Juvenile idiopathic arthritis is one of the most common

Case Report ANCA-Associated Glomerulonephritis in Systemic-Onset Juvenile Idiopathic Arthritis Alexandre Belot, MD,1 Brigitte Bader-Meunier, MD,2 Patr...
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Case Report ANCA-Associated Glomerulonephritis in Systemic-Onset Juvenile Idiopathic Arthritis Alexandre Belot, MD,1 Brigitte Bader-Meunier, MD,2 Patrick Niaudet, MD,3 Rémi Salomon, MD, PhD,3 Anne-Marie Prieur, MD,2 Laure-Hélène Noel, MD,4 and Pierre Quartier, MD2 Systemic-onset juvenile idiopathic arthritis is an inflammatory disease of unknown cause and is not commonly associated with kidney involvement. We describe 3 patients with systemic-onset juvenile idiopathic arthritis with high disease activity who developed antineutrophil cytoplasmic antibody (ANCA)-associated glomerulonephritis 1-6 years after the onset of systemic-onset juvenile idiopathic arthritis. Renal and systemiconset juvenile idiopathic arthritis remission occurred in one patient under anti–interleukin 1 (anti–IL-1) treatment associated with immunosuppressive drugs. The other 2 patients developed end-stage renal disease, and one of those patients died. This report suggests that the diagnosis of ANCA-associated glomerulonephritis must be considered in patients with systemic-onset juvenile idiopathic arthritis with persistently active systemic disease who present with proteinuria. Furthermore, use of an anti–IL-1 agent might be an effective therapeutic option. Am J Kidney Dis. 59(3):439-443. © 2012 by the National Kidney Foundation, Inc. INDEX WORDS: Crescent glomerulonephritis; antineutrophil cytoplasmic antibody (ANCA)-associated glomerulonephritis; ANCA-associated vasculitis; autoinflammatory disease; juvenile idiopathic arthritis; pediatrics.

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uvenile idiopathic arthritis is one of the most common rheumatic diseases occurring in childhood, with a prevalence estimated at 2 in 10,000 children younger than 16 years.1 Systemic-onset juvenile idiopathic arthritis is characterized by spiking fever associated with skin rash, serositis, lymphadenopathy, and hepatosplenomegaly.2 Kidney lesions consist mainly of secondary amyloidosis, a complication for which the incidence has dramatically decreased after the introduction of effective treatment.3 Only a few cases of nonamyloid glomerular lesions have been reported, comprising membranous nephropathy,4,5 mesangial glomerulonephritis,6 focal segmental glomerulosclerosis,6 and antineutrophil cytoplasmic antibody (ANCA)-negative crescentic glomerulonephritis.5 ANCAs recognize lysosomal enzymes of human neutrophils and monocytes and are classified into 2 main groups. The first are ANCAs against myeloperoxidase (MPO) and more typically are found in ANCA-associated glomerulonephritis, microscopic polyangiitis, and Churg-Strauss syndrome. The second are against serine proteinase 3 (PR3) and are highly specific for granulomatosis with polyangiitis (Wegener). Here, we report what to our knowledge is the first description of children with systemic-onset juvenile idiopathic arthritis presenting with ANCAassociated necrotizing glomerulonephritis. We discuss the presentation, treatment, and outcome of 3 cases, as well as possible underlying immunologic disorders. Am J Kidney Dis. 2012;59(3):439-443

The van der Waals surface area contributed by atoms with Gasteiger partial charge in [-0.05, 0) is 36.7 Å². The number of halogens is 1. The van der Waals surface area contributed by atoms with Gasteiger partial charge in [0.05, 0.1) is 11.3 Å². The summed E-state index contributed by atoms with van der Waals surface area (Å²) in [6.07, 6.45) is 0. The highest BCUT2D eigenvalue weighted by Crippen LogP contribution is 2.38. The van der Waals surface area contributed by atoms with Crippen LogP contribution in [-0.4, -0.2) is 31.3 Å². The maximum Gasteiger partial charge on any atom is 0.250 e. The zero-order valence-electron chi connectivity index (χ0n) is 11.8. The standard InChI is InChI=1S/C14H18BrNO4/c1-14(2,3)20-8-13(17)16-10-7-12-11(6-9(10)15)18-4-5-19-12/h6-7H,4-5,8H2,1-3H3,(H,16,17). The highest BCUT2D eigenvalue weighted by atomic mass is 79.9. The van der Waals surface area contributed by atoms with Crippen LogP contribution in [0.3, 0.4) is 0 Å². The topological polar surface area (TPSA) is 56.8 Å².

CASE REPORTS Case 1 Patient 1 was an 11-month-old girl who presented with typical symptoms of systemic-onset juvenile idiopathic arthritis (Table 1). Serologic investigations and the clinical course ruled out tumor- or infection-associated manifestations. Nonsteroidal anti-inflammatory drugs and aspirin failed to control the symptoms and oral corticotherapy was begun. Eleven months after disease onset, nephritic syndrome with acute kidney failure (estimated glomerular filtration rate [eGFR], 50 mL/min [0.83 mL/s] by the Schwartz formula7) led to the diagnosis of extracapillary glomerulonephritis with MPO-ANCA. Treatment consisted of high-dose steroid infusions along with pulsed intravenous (IV) cyclophosphamide and methotrexate. She experienced several episodes of melena during follow-up. Unfortunately, the child presented with end-stage renal disease (ESRD) at the age of 12 years and developed advanced

From the 1Service de Néphrologie et Rhumatologie Pédiatriques et CNRS UMR5239, Hôpital Femme Mère Enfant, Lyon; 2 Service d’Immuno-Hémato-Rhumatologie, Hôpital Necker-Enfant Malades, 3Service de Néphrologie Pédiatrique et U574, and 4 Service d’Anatomie Pathologique, Hôpital Necker-Enfants Malades, Paris, France. Received March 5, 2011. Accepted in revised form September 28, 2011. Originally published online December 22, 2011. Address correspondence to Alexandre Belot, MD, Service de Néphrologie & Rhumatologie Pédiatrique, Blvd Pinel, Hôpital Femme Mère Enfant, 69677 Bron Cedex, France (E-mail: [email protected]) or Pierre Quartier, MD, Service d’Immunologie, Hématologie et Rhumatologie Pédiatriques, Hôpital Necker-Enfants Malades, 149, rue de Sèvres 75015, Paris, France (E-mail: [email protected]). © 2012 by the National Kidney Foundation, Inc. 0272-6386/$36.00 doi:10.1053/j.ajkd.2011.11.002 439